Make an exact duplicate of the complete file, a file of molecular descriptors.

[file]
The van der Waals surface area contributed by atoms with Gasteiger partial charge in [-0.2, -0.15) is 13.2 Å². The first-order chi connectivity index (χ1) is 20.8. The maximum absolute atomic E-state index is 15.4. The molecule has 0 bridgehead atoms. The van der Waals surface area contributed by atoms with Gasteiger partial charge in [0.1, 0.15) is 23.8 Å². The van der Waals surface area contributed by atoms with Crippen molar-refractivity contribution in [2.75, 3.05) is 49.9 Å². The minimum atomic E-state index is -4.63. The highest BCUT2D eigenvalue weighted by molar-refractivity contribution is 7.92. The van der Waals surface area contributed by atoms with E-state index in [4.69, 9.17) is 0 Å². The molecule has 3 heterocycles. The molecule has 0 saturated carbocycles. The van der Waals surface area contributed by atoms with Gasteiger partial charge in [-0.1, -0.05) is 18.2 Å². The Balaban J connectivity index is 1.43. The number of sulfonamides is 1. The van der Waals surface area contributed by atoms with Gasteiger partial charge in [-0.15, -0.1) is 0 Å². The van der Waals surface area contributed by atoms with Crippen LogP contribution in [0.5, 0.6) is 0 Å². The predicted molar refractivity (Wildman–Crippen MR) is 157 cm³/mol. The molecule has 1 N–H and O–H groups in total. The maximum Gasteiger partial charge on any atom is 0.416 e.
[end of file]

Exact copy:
The van der Waals surface area contributed by atoms with Gasteiger partial charge in [-0.2, -0.15) is 13.2 Å². The first-order chi connectivity index (χ1) is 20.8. The maximum absolute atomic E-state index is 15.4. The molecule has 0 bridgehead atoms. The van der Waals surface area contributed by atoms with Gasteiger partial charge in [0.1, 0.15) is 23.8 Å². The van der Waals surface area contributed by atoms with Crippen molar-refractivity contribution in [2.75, 3.05) is 49.9 Å². The minimum atomic E-state index is -4.63. The highest BCUT2D eigenvalue weighted by molar-refractivity contribution is 7.92. The van der Waals surface area contributed by atoms with E-state index in [4.69, 9.17) is 0 Å². The molecule has 3 heterocycles. The molecule has 0 saturated carbocycles. The van der Waals surface area contributed by atoms with Gasteiger partial charge in [-0.1, -0.05) is 18.2 Å². The Balaban J connectivity index is 1.43. The number of sulfonamides is 1. The van der Waals surface area contributed by atoms with Gasteiger partial charge in [-0.15, -0.1) is 0 Å². The van der Waals surface area contributed by atoms with Crippen LogP contribution in [0.5, 0.6) is 0 Å². The predicted molar refractivity (Wildman–Crippen MR) is 157 cm³/mol. The molecule has 1 N–H and O–H groups in total. The maximum Gasteiger partial charge on any atom is 0.416 e.